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East vs West: Breeders’ Cup Classic Division

East vs West: Breeders’ Cup Classic Division

While Mike “Saratoga Slim” Spector and Curtis “Magic” Kalleward have a healthy respect for each other as writers and handicappers, that all goes out the window when it comes to their coastal biases. Leading up to the 2018 Breeders’ Cup, these two will debate which coast is better depending on the division.

Slim represents the east coast and Magic represents the west coast, so they’ll dive into all of the big Breeders’ Cup races to help you get ready and show how biased they really are towards their favorite local horses.

Today in the final edition of this series, they debate the Classic division.

Why the East is Beast

Slim: Before I flex my east coast bias for this year’s Breeders’ Cup Classic, I need to stress the importance of having money left in your budget for this final race. No matter who you like, if you find a way to get it right and hit the exacta, trifecta, or superfecta, then you will be paid handsomely. This is one of the most wide-open Classics in recent memory, so believe in your opinions and stand for your convictions! I recommend having at least 20% of your original budget left to bet this race individually.

Saying all of that, I have a strong conviction in this race and will not steer away from my belief that the world’s best dirt routers are on the east coast, and that’s where I’ll focus my wagering dollars.

My main plays will focus on Catholic Boy to win while mixing in Mind Your Biscuits and Yoshida on all plays. This is the ultimate east coast/Saratoga play: targeting the Grade 1 Travers Stakes winner, the Grade 1 Whitney Stakes runner-up, and the Grade 1 Woodward Stakes victor.

If you read any of my articles that covered Saratoga this summer, then you know that I am enamored with Catholic Boy. His willingness to gut out wins at the highest level on both turf and dirt, along with his never-give-up attitude, are reasons why I absolutely adore this colt. He did something that you hardly ever see when, after Analyze It headed him in the stretch, he came back to win both the Grade 3 Pennine Ridge Stakes and the Grade 1 Belmont Derby. Yet it was his stalk-and-pounce Travers victory over Mendelssohn, where he romped late by 4 widening lengths, that was one of the most impressive wins that I’ve ever witnessed live. And, yes, that was me screaming, “You’re my booooy, Catholic Booooy!” as I ran up the Saratoga outer rail and into the winner’s circle to congratulate trainer Jonathan Thomas.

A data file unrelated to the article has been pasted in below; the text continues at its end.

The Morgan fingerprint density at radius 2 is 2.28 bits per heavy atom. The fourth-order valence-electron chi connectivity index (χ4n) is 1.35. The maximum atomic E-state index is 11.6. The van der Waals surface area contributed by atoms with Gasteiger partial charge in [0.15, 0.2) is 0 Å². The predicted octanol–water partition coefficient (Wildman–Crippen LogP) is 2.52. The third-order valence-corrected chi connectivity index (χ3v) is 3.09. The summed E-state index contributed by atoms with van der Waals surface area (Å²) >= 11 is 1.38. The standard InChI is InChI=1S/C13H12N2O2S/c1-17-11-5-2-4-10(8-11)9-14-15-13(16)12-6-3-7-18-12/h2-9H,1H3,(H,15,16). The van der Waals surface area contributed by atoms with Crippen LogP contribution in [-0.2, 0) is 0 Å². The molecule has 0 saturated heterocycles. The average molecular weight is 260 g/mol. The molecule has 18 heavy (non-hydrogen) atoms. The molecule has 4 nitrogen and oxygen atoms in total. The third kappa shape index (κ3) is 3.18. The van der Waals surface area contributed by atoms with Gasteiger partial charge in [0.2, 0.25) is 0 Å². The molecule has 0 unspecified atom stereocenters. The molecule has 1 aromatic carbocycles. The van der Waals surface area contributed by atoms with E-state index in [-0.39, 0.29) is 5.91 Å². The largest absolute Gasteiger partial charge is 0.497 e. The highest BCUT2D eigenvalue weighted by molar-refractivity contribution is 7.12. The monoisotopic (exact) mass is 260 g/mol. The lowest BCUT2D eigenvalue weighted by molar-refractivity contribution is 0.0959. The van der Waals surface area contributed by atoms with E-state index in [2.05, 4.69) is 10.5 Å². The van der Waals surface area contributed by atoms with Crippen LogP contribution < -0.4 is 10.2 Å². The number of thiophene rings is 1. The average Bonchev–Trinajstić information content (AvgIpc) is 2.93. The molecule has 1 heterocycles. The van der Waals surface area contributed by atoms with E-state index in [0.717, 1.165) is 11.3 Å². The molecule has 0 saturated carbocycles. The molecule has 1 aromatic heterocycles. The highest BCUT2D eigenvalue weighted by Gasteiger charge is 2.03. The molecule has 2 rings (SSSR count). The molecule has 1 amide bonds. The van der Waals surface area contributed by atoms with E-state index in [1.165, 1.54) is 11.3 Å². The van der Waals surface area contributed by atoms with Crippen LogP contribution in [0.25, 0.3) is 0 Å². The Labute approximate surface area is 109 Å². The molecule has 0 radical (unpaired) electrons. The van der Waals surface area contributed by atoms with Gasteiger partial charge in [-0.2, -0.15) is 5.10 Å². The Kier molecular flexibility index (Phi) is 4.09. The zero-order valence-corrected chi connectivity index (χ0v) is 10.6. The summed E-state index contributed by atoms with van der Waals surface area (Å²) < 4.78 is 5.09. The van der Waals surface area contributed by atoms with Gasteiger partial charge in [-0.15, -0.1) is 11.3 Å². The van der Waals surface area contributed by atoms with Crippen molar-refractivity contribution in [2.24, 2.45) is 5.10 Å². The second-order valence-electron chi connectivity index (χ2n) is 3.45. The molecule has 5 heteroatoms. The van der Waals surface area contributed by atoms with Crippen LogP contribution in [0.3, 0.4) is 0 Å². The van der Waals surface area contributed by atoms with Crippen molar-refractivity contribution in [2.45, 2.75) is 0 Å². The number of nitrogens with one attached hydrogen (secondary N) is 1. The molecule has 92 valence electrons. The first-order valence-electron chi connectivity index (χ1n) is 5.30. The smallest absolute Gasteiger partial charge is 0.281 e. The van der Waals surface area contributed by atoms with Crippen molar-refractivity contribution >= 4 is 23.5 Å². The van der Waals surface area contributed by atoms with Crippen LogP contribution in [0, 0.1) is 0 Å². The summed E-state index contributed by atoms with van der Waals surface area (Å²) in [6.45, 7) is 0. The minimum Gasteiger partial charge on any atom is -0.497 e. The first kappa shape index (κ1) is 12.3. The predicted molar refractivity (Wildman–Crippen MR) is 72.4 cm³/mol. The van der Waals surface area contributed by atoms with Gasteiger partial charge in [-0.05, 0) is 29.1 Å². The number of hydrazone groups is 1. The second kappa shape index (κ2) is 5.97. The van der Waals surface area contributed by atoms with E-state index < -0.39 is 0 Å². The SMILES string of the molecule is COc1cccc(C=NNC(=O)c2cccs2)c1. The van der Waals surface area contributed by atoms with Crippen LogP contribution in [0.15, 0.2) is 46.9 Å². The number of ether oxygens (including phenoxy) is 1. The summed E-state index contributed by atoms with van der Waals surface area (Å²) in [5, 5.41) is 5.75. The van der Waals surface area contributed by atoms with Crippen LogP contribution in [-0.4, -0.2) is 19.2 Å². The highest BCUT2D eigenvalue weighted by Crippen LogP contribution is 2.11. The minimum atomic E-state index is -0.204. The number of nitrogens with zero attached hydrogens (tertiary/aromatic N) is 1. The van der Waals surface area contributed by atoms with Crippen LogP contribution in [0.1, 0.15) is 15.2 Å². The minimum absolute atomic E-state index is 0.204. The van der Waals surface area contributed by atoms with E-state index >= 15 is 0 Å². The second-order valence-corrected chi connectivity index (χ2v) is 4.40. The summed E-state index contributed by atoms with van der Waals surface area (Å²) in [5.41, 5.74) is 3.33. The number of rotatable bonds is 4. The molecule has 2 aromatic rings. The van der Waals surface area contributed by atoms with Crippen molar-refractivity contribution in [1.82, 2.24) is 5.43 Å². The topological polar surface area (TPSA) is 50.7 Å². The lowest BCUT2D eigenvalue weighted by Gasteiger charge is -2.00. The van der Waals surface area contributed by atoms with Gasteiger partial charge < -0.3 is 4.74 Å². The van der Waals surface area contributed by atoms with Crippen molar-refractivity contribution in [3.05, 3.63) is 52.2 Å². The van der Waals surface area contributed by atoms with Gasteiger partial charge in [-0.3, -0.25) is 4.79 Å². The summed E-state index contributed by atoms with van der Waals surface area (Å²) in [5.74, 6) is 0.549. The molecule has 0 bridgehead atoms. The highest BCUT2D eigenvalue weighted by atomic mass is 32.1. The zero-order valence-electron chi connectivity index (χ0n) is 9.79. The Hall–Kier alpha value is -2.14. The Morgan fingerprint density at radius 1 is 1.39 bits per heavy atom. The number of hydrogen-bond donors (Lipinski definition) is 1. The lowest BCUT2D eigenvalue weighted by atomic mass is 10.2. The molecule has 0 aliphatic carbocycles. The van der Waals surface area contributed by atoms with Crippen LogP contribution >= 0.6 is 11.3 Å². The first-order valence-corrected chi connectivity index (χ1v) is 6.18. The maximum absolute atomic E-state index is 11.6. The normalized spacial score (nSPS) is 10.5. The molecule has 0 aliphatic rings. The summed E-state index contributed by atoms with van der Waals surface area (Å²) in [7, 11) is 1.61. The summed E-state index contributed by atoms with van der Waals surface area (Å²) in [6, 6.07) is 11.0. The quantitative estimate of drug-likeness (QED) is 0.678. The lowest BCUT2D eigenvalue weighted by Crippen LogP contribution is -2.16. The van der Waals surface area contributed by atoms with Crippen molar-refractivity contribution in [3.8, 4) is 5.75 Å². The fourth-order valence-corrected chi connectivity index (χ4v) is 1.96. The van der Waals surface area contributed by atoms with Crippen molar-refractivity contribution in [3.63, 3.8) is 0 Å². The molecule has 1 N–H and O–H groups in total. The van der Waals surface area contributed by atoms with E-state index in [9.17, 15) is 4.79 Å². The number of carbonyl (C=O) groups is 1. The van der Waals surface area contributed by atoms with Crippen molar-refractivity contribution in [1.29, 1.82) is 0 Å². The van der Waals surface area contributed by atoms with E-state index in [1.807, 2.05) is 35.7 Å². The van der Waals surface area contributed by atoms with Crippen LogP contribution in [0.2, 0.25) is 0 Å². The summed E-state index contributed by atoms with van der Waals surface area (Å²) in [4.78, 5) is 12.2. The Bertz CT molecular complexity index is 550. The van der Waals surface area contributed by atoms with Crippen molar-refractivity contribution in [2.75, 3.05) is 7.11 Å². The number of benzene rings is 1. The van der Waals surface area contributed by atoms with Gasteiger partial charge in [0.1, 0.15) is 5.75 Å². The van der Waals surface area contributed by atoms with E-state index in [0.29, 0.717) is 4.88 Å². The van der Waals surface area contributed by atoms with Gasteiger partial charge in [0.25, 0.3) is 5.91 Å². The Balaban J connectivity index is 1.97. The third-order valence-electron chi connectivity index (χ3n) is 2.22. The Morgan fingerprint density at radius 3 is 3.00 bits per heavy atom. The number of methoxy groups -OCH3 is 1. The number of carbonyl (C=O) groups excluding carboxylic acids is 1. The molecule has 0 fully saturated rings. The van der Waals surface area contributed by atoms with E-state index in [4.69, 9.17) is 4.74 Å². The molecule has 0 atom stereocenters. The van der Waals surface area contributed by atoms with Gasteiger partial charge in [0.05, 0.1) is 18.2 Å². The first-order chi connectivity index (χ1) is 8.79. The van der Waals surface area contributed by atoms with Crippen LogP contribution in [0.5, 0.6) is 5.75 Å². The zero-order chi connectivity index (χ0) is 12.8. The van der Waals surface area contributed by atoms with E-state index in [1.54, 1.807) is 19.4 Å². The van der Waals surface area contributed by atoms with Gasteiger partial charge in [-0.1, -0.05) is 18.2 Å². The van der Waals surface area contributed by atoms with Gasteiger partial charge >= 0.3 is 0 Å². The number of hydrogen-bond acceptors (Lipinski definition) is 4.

They say that you’re not supposed to root if you’re in the press, but Thomas’ story is just too difficult not to root for.

The Travers win earned Catholic Boy his highest career Beyer figure (104), and that makes him competitive here if he can take another step forward. I do realize that he’ll need to come off of a two-month layoff from the Travers to fire an even bigger shot in the Classic, while also stepping up against elders for the first time, but I think he’s up for the test.

My biggest concern is that Catholic Boy spiked a temperature in early October that forced him to miss a workout, but Thomas stated at that time that is was very minor. Catholic Boy returned to the workout tab at Belmont on October 14, and then he really shined once he arrived at Churchill Downs with a big workout and gallop out on October 21, practically dragging regular rider and Hall-of-Famer Javier Castellano around the backstretch. That was followed up with another sollid workout last Sunday at Churchill showing that he may have bounced out of his sickness a few weeks back.

I’ll talk more about my other East Coast horses later in this article. I want to let Magic put on his white wig and drool over how much he loves his Bob Baffert-trained duo first.